Junior government and politics major

Impending deadlines have an immense presence in college life. Juggling multiple classes with overlapping due dates often means shifting from project to project or painstakingly planning a work schedule so each paper gets the time it deserves. Deadlines can linger ominously in the background during periods of procrastination, fueling apprehension and drawing students back to their favorite study spots. But for all the anxiety hard deadlines generate, turning in a finished product can be very satisfying.

Unfortunately, the relief earned by submitting a challenging assignment is often dampened by the knowledge that the paper might not be returned for some time. Professors and teaching assistants are notoriously evasive about when assignments will be handed back. Many forgo providing concrete time frames, preferring to leave the return date open-ended. Certainly, the luxury of selecting your own deadlines comes with the territory of planning for and running a class. However, announcing and sticking to firm deadlines would prove beneficial for students and instructors.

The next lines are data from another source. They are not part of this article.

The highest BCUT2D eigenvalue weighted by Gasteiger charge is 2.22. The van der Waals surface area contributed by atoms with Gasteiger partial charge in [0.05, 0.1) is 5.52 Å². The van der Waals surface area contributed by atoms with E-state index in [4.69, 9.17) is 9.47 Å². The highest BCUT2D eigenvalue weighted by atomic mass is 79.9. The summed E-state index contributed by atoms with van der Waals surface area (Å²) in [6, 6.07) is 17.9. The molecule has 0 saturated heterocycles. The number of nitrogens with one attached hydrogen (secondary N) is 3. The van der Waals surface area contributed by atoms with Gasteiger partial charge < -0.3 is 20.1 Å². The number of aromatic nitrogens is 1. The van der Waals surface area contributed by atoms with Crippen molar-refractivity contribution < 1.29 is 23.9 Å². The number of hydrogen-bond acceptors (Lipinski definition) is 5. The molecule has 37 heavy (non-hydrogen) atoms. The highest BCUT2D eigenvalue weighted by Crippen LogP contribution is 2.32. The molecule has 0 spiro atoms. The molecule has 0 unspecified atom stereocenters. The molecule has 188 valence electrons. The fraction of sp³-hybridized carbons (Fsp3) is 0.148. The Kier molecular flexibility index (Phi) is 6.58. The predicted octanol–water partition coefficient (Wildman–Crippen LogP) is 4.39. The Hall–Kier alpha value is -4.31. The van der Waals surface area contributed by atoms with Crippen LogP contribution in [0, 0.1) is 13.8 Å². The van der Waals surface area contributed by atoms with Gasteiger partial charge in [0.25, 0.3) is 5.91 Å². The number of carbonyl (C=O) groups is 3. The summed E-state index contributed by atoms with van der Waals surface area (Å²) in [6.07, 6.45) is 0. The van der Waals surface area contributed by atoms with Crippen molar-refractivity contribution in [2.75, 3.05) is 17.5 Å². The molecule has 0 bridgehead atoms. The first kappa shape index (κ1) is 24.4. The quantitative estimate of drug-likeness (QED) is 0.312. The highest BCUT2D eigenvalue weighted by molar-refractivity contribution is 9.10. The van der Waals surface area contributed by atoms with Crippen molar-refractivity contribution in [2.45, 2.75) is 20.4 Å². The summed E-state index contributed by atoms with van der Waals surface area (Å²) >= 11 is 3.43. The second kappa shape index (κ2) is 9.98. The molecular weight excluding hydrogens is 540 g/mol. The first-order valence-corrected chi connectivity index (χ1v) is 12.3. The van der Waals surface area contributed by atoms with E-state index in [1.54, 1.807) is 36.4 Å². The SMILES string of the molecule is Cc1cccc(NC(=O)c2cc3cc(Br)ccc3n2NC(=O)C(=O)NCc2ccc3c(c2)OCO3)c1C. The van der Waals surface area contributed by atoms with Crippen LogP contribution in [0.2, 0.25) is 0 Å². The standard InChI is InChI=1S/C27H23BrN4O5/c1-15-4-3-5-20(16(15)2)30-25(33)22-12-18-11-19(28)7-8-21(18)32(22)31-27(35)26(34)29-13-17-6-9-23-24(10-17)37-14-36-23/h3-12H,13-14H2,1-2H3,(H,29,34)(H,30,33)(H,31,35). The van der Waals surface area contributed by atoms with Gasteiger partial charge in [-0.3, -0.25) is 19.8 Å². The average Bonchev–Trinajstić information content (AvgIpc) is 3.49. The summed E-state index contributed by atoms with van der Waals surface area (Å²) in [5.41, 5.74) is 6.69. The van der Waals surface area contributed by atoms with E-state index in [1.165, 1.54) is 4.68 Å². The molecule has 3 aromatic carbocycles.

Admittedly, students would gain the most from explicit return dates. Although our professors sometimes forget, most students are enrolled in more than one class and many are saddled with additional commitments. Balancing the workloads of multiple classes requires allocating limited time to different subjects based on a student’s strengths, goals and current grades. Returning papers in a timely manner allows students to adjust their study schedules and spend their time efficiently.

All instructors have different expectations, and many have idiosyncratic requests for structure, style and content. Learning these preferences by studying returned papers enables students to avoid repeating errors, but students need prompt feedback to make those adjustments. Outlining hard deadlines for returning papers and sticking to them minimizes the number of mistakes students make and leaves less work for graders.

Self-imposed deadlines are a matter of basic consideration for students. Returning papers promptly communicates respect for the effort students invested in the assignment and encourages them to stay on the grind. Guaranteeing returning students’ work within a week or two is simply advantageous for both parties.

The deadline for parity in paper-returning has passed.

Charlie Bulman is a sophomore government and politics major. He can be reached at cbulmandbk@gmail.com.